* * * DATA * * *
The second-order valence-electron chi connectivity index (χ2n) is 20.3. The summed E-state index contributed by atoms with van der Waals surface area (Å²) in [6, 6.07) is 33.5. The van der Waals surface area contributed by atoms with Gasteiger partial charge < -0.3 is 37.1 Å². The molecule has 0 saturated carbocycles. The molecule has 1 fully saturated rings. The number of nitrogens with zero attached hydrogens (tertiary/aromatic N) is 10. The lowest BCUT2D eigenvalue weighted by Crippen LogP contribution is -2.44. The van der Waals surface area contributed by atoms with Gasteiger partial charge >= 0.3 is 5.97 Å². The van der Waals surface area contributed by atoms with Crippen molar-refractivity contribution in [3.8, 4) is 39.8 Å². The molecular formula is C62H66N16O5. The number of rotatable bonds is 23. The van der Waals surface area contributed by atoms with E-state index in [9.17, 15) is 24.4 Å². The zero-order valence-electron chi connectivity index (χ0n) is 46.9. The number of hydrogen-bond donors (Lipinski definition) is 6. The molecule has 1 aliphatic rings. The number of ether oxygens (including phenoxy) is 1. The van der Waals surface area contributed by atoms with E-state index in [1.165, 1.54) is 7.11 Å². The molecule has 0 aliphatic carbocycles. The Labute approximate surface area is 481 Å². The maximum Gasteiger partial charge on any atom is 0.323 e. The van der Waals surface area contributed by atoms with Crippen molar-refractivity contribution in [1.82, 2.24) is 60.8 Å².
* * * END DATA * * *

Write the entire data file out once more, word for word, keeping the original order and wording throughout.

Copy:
The second-order valence-electron chi connectivity index (χ2n) is 20.3. The summed E-state index contributed by atoms with van der Waals surface area (Å²) in [6, 6.07) is 33.5. The van der Waals surface area contributed by atoms with Gasteiger partial charge < -0.3 is 37.1 Å². The molecule has 0 saturated carbocycles. The molecule has 1 fully saturated rings. The number of nitrogens with zero attached hydrogens (tertiary/aromatic N) is 10. The lowest BCUT2D eigenvalue weighted by Crippen LogP contribution is -2.44. The van der Waals surface area contributed by atoms with Gasteiger partial charge >= 0.3 is 5.97 Å². The van der Waals surface area contributed by atoms with Crippen molar-refractivity contribution in [3.8, 4) is 39.8 Å². The molecular formula is C62H66N16O5. The number of rotatable bonds is 23. The van der Waals surface area contributed by atoms with E-state index in [9.17, 15) is 24.4 Å². The zero-order valence-electron chi connectivity index (χ0n) is 46.9. The number of hydrogen-bond donors (Lipinski definition) is 6. The molecule has 1 aliphatic rings. The number of ether oxygens (including phenoxy) is 1. The van der Waals surface area contributed by atoms with E-state index in [1.165, 1.54) is 7.11 Å². The molecule has 0 aliphatic carbocycles. The Labute approximate surface area is 481 Å². The maximum Gasteiger partial charge on any atom is 0.323 e. The van der Waals surface area contributed by atoms with Crippen molar-refractivity contribution in [1.82, 2.24) is 60.8 Å².